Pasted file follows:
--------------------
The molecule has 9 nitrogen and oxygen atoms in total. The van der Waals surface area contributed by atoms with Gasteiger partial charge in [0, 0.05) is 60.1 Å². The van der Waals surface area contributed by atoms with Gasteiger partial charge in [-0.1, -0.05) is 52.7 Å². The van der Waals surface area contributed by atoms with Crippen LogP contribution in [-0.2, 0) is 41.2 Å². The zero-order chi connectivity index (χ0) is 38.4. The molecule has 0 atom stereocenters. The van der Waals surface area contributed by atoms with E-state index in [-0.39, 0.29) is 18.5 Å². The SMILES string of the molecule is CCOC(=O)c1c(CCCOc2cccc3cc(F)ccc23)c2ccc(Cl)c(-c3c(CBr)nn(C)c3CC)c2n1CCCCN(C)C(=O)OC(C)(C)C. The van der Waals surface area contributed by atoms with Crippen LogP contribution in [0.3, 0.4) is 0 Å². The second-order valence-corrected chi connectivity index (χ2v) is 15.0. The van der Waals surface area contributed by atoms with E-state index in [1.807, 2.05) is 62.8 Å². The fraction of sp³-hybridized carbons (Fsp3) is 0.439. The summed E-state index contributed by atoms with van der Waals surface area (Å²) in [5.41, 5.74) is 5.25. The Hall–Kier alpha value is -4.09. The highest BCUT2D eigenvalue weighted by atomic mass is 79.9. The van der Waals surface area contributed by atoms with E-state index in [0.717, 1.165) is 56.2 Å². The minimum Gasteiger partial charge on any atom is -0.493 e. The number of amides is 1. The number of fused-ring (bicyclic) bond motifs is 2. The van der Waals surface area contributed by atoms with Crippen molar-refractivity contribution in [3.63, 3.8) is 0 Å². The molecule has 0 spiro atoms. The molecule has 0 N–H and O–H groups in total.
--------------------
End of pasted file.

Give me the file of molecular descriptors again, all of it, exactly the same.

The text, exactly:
The molecule has 9 nitrogen and oxygen atoms in total. The van der Waals surface area contributed by atoms with Gasteiger partial charge in [0, 0.05) is 60.1 Å². The van der Waals surface area contributed by atoms with Gasteiger partial charge in [-0.1, -0.05) is 52.7 Å². The van der Waals surface area contributed by atoms with Crippen LogP contribution in [-0.2, 0) is 41.2 Å². The zero-order chi connectivity index (χ0) is 38.4. The molecule has 0 atom stereocenters. The van der Waals surface area contributed by atoms with E-state index in [-0.39, 0.29) is 18.5 Å². The SMILES string of the molecule is CCOC(=O)c1c(CCCOc2cccc3cc(F)ccc23)c2ccc(Cl)c(-c3c(CBr)nn(C)c3CC)c2n1CCCCN(C)C(=O)OC(C)(C)C. The van der Waals surface area contributed by atoms with Crippen LogP contribution in [0.3, 0.4) is 0 Å². The second-order valence-corrected chi connectivity index (χ2v) is 15.0. The van der Waals surface area contributed by atoms with E-state index in [1.807, 2.05) is 62.8 Å². The fraction of sp³-hybridized carbons (Fsp3) is 0.439. The summed E-state index contributed by atoms with van der Waals surface area (Å²) in [5.41, 5.74) is 5.25. The Hall–Kier alpha value is -4.09. The highest BCUT2D eigenvalue weighted by atomic mass is 79.9. The van der Waals surface area contributed by atoms with E-state index in [0.717, 1.165) is 56.2 Å². The minimum Gasteiger partial charge on any atom is -0.493 e. The number of amides is 1. The number of fused-ring (bicyclic) bond motifs is 2. The van der Waals surface area contributed by atoms with Crippen molar-refractivity contribution in [3.63, 3.8) is 0 Å². The molecule has 0 spiro atoms. The molecule has 0 N–H and O–H groups in total.